Signboard: Popular Media Factory
Throw: Ravi Teja, Srileela, Jayaram, Sachin Kedekar, Tanikella Bharani, Rao Ramesh, Chirag Jani, Ali, Praveen, Hyper Adi, Pavithra Lokesh, Tulasi, Rajshri Nair and others.
Story, screenplay, dialogues: Prasanna Kumar Bizuwada
Director of Photography: Karthik Jatamni
art: Sri Nagendra Tangalla
fights: Ram Laxman, Venkat
Co-producer: Vivek Kuchibhotla
Producer: T.G. Vishwa Prasad
output from: Trinada Rao Nakina
release date: December 23, 2022
Ravi Teja’s specialty is comedy. With “Dhamaka”, he made his long-awaited return to the genre. Trinadha Rao has a proven track record of delivering great comedians. As a result, their group has attracted a lot of attention. The movie was released in theaters today.
Let’s take a look at his high and low points.
Chakravarthy (Sachin Khedekar) runs a business empire and is told by doctors that he is terminally ill and has only two months to live. Therefore, he decided to hire a new CEO and distribute some shares to his employees. Eventually, his son Anand (played by Ravi Teja) is expected to take over as CEO.
In contrast, Swami (Ravi Teja), who looks like Anand, lives with his middle-class parents in the same city and is having difficulty finding work.
Swamy develops romantic feelings for Pranavi (Sreeleela). While Pranavi is contemplating his proposal, her father (Rao Ramesh) arrives with a potential suitor. He is none other than Anand. She is confused. Around the same time, a ruthless businessman named JP (Jayaram) is on a spree of forced takeovers and sets his sights on Chakravarthy Corporation.
Will Chakravarthy’s son Anand save the family business from JP on his own or turn to Swamy, his double?
Ravi Teja, known for his energetic performances, is once again back in his element. If you are looking for some lighthearted fun, Ravi Teja’s Swamy delivers. He is very personable in the CEO persona. However, he does better in the funny parts.
There is no denying the attractive ambiance of Sri Lanka. Its side is expected to be somewhat empty. In terms of dance moves, she matches Ravi Teja’s energy.
Jayaram as the villain and Sachin Khedekar as the perfect business magnet. Even though he’s playing a stock character, Rao Ramesh manages to get a smile or two. Hyper Aadhi routinely pulls the same punches as Jabardasth.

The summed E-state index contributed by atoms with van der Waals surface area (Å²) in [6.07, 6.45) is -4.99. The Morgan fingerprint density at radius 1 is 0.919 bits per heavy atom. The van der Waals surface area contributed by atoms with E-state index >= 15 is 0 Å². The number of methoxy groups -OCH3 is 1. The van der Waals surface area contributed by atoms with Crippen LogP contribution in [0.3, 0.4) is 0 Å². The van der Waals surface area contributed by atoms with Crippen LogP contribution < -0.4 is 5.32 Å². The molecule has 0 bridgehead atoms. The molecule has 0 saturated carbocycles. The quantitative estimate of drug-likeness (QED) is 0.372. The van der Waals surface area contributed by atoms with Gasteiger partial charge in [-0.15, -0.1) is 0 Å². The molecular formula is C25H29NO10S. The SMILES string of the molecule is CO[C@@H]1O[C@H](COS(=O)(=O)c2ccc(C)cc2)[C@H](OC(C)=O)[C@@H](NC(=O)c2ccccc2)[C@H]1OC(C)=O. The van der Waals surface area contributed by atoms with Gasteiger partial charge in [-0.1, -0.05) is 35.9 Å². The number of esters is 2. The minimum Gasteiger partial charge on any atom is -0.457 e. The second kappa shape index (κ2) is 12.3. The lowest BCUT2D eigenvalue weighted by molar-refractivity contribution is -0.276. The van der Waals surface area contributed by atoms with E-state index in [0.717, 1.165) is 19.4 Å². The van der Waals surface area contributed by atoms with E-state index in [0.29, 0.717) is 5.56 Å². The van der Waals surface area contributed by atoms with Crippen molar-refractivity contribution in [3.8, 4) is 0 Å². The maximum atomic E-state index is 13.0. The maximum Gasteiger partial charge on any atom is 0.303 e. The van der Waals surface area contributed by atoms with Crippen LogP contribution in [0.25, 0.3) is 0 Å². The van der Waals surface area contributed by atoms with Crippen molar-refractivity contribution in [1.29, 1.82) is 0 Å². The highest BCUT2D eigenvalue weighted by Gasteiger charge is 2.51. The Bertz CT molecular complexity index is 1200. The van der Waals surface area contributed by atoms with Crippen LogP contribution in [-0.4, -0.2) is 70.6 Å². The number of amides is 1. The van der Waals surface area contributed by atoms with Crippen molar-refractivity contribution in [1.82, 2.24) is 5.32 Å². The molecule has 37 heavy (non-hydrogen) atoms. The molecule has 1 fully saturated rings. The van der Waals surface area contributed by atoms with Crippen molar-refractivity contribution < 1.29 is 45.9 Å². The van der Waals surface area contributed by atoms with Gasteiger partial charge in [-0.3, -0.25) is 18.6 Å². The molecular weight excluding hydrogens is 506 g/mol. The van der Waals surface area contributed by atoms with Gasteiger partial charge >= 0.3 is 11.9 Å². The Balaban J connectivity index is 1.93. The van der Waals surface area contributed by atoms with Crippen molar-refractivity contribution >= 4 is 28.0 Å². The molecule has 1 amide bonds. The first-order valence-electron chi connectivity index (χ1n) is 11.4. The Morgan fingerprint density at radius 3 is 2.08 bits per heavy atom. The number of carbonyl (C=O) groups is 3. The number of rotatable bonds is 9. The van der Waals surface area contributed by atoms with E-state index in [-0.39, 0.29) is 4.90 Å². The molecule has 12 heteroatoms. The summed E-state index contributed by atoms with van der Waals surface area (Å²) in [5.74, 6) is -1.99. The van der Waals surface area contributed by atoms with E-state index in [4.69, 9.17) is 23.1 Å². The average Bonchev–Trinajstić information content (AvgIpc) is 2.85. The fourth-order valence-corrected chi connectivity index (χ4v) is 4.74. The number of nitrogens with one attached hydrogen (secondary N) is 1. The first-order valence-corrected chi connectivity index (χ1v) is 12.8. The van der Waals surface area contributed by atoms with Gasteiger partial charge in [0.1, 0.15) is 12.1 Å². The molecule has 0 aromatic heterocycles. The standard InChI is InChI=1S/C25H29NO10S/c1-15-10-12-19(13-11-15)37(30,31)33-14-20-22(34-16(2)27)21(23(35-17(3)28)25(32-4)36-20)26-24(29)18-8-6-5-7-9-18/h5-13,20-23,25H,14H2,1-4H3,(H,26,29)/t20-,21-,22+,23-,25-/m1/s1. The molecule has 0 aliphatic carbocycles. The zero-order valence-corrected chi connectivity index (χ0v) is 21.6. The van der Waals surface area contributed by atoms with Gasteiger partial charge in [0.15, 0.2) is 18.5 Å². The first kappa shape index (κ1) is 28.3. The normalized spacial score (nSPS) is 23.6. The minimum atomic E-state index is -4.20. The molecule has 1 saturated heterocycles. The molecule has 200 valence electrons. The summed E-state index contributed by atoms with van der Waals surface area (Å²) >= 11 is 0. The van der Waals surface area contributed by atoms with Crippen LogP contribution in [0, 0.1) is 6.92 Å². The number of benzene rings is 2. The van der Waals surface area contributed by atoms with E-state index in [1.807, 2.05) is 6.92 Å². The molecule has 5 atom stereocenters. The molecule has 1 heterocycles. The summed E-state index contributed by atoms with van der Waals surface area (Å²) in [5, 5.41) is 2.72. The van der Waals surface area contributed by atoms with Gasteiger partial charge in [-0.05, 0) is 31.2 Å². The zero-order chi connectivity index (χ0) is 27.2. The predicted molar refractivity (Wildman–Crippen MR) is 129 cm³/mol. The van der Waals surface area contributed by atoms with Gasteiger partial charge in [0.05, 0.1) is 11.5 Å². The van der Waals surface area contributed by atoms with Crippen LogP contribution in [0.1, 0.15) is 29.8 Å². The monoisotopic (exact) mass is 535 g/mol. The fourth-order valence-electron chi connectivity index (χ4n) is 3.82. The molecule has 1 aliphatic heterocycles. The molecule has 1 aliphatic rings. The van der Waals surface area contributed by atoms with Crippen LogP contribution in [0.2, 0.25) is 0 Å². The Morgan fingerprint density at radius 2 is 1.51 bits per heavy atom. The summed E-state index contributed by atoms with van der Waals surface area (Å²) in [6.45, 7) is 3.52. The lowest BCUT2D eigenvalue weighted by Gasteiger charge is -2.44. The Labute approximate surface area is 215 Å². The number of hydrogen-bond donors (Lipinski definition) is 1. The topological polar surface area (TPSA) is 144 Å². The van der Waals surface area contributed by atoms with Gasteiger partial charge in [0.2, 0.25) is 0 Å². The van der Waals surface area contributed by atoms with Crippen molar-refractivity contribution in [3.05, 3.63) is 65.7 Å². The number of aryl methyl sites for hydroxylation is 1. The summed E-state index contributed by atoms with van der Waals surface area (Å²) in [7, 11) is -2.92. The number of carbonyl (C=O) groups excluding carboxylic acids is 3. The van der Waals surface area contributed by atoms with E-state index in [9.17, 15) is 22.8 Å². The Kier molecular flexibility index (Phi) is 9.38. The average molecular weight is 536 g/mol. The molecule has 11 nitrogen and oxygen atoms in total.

The film is lavishly shot in a vibrant setting, but Bheems stands out among the technicians for delivering upbeat ensemble numbers. Prasanna Kumar’s dialogues are good, but his story and screenplay are overly worded. The cinematography, production values, and artwork are all good.
Ravi Teja Entertainment Show
Story and scenario
Routine last episode
We feel ‘Ala Vaikunthapurramloo’ after a few minutes. The story and screenplay by Prasanna Kumar Bezuwada is predictable, and it takes a long time for us to shake the feeling of ‘Ala Vaikunthapurramloo’ (AVPL). Fortunately, the movie has a twist that takes it out of AVPL territory.
Director Trinada Rao Nakina understands Ravi Teja’s strengths and played the same game in the first half of the film, focusing on Ravi Teja’s star strength and comedic timing. And Ravi Teja takes the opportunity to entertain by giving a lavish show.
The romantic track of Ravi Teja and Sreeleela has fun, vintage elements. There is also a conversation in which Srileela says he looks deranged (old), which indicates the off-screen age difference between them. Scenes like this are entertaining.
These scenes aside, the story as a whole is problematic. The plot is corny. Although a contemporary look is attempted, the script retains a contemporary feel until the very end. The songs, the glamor of Sreeleela, and the initial bits by Ravi Teja make the movie watchable but the second half becomes a total chore, and the climax is downright boring. Fight sequences are another annoying factor.
Corporate games for the second half are boring and funny. Even if we keep our expectations low and prepare for the routine narrative, “Dhamaka” falls short. Dhamaka means explosion, but where is the implosion?
Overall, ‘Dhamaka’ suffers from combination treatment as well as weak story and screenplay. Only to a certain extent does the early comedy segments and the presence of Sreeleela’s beautiful work.
minimum: Light blast
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